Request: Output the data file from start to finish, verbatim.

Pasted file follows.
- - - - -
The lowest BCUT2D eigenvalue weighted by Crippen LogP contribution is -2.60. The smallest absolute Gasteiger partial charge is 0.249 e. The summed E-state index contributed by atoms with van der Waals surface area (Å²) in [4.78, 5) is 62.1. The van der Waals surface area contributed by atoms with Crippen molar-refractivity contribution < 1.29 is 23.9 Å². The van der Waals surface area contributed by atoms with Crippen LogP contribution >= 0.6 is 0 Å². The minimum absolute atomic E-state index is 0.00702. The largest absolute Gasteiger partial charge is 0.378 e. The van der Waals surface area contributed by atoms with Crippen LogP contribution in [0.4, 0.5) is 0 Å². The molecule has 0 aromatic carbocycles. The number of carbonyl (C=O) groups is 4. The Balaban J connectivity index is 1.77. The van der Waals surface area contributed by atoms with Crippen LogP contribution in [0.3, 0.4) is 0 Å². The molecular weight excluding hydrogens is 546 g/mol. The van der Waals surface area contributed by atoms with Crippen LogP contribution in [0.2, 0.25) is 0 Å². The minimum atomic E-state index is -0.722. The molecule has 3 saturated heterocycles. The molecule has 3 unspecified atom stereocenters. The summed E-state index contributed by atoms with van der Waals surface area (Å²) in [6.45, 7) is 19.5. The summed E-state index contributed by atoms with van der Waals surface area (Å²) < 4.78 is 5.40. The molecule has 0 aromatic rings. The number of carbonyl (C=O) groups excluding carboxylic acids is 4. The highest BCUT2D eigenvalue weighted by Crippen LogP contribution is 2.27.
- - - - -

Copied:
The lowest BCUT2D eigenvalue weighted by Crippen LogP contribution is -2.60. The smallest absolute Gasteiger partial charge is 0.249 e. The summed E-state index contributed by atoms with van der Waals surface area (Å²) in [4.78, 5) is 62.1. The van der Waals surface area contributed by atoms with Crippen molar-refractivity contribution < 1.29 is 23.9 Å². The van der Waals surface area contributed by atoms with Crippen LogP contribution >= 0.6 is 0 Å². The minimum absolute atomic E-state index is 0.00702. The largest absolute Gasteiger partial charge is 0.378 e. The van der Waals surface area contributed by atoms with Crippen LogP contribution in [0.4, 0.5) is 0 Å². The molecule has 0 aromatic carbocycles. The number of carbonyl (C=O) groups is 4. The Balaban J connectivity index is 1.77. The van der Waals surface area contributed by atoms with Crippen LogP contribution in [0.3, 0.4) is 0 Å². The molecular weight excluding hydrogens is 546 g/mol. The van der Waals surface area contributed by atoms with Crippen LogP contribution in [0.2, 0.25) is 0 Å². The minimum atomic E-state index is -0.722. The molecule has 3 saturated heterocycles. The molecule has 3 unspecified atom stereocenters. The summed E-state index contributed by atoms with van der Waals surface area (Å²) in [6.45, 7) is 19.5. The summed E-state index contributed by atoms with van der Waals surface area (Å²) < 4.78 is 5.40. The molecule has 0 aromatic rings. The number of carbonyl (C=O) groups excluding carboxylic acids is 4. The highest BCUT2D eigenvalue weighted by Crippen LogP contribution is 2.27.